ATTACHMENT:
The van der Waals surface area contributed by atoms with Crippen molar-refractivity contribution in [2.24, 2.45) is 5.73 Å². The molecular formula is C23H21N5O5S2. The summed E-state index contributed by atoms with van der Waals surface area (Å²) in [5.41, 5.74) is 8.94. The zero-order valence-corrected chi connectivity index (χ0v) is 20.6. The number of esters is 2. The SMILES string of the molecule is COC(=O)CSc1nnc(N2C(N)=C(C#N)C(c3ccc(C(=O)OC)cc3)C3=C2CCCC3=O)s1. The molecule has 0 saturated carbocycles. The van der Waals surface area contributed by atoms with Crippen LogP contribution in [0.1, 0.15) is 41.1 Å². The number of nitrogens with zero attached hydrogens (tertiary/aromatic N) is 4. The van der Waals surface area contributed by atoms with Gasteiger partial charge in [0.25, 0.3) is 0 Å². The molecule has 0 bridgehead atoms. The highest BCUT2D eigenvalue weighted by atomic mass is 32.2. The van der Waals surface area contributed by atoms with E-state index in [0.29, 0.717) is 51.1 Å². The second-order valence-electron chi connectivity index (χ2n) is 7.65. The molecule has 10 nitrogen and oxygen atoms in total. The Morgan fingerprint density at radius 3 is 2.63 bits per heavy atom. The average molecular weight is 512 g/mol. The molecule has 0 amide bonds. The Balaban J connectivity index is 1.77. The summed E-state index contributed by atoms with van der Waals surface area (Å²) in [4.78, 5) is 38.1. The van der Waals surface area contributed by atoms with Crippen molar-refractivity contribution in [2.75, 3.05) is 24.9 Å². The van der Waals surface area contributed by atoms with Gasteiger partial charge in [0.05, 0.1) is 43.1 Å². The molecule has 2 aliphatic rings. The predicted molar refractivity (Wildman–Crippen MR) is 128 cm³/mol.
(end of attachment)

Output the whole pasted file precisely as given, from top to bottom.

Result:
The van der Waals surface area contributed by atoms with Crippen molar-refractivity contribution in [2.24, 2.45) is 5.73 Å². The molecular formula is C23H21N5O5S2. The summed E-state index contributed by atoms with van der Waals surface area (Å²) in [5.41, 5.74) is 8.94. The zero-order valence-corrected chi connectivity index (χ0v) is 20.6. The number of esters is 2. The SMILES string of the molecule is COC(=O)CSc1nnc(N2C(N)=C(C#N)C(c3ccc(C(=O)OC)cc3)C3=C2CCCC3=O)s1. The molecule has 0 saturated carbocycles. The van der Waals surface area contributed by atoms with Crippen LogP contribution in [0.1, 0.15) is 41.1 Å². The number of nitrogens with zero attached hydrogens (tertiary/aromatic N) is 4. The van der Waals surface area contributed by atoms with Gasteiger partial charge in [0.25, 0.3) is 0 Å². The molecule has 0 bridgehead atoms. The highest BCUT2D eigenvalue weighted by atomic mass is 32.2. The van der Waals surface area contributed by atoms with E-state index in [0.29, 0.717) is 51.1 Å². The second-order valence-electron chi connectivity index (χ2n) is 7.65. The molecule has 10 nitrogen and oxygen atoms in total. The Morgan fingerprint density at radius 3 is 2.63 bits per heavy atom. The average molecular weight is 512 g/mol. The molecule has 0 amide bonds. The Balaban J connectivity index is 1.77. The summed E-state index contributed by atoms with van der Waals surface area (Å²) in [4.78, 5) is 38.1. The van der Waals surface area contributed by atoms with Crippen molar-refractivity contribution in [2.75, 3.05) is 24.9 Å². The van der Waals surface area contributed by atoms with Gasteiger partial charge in [0.05, 0.1) is 43.1 Å². The molecule has 2 aliphatic rings. The predicted molar refractivity (Wildman–Crippen MR) is 128 cm³/mol.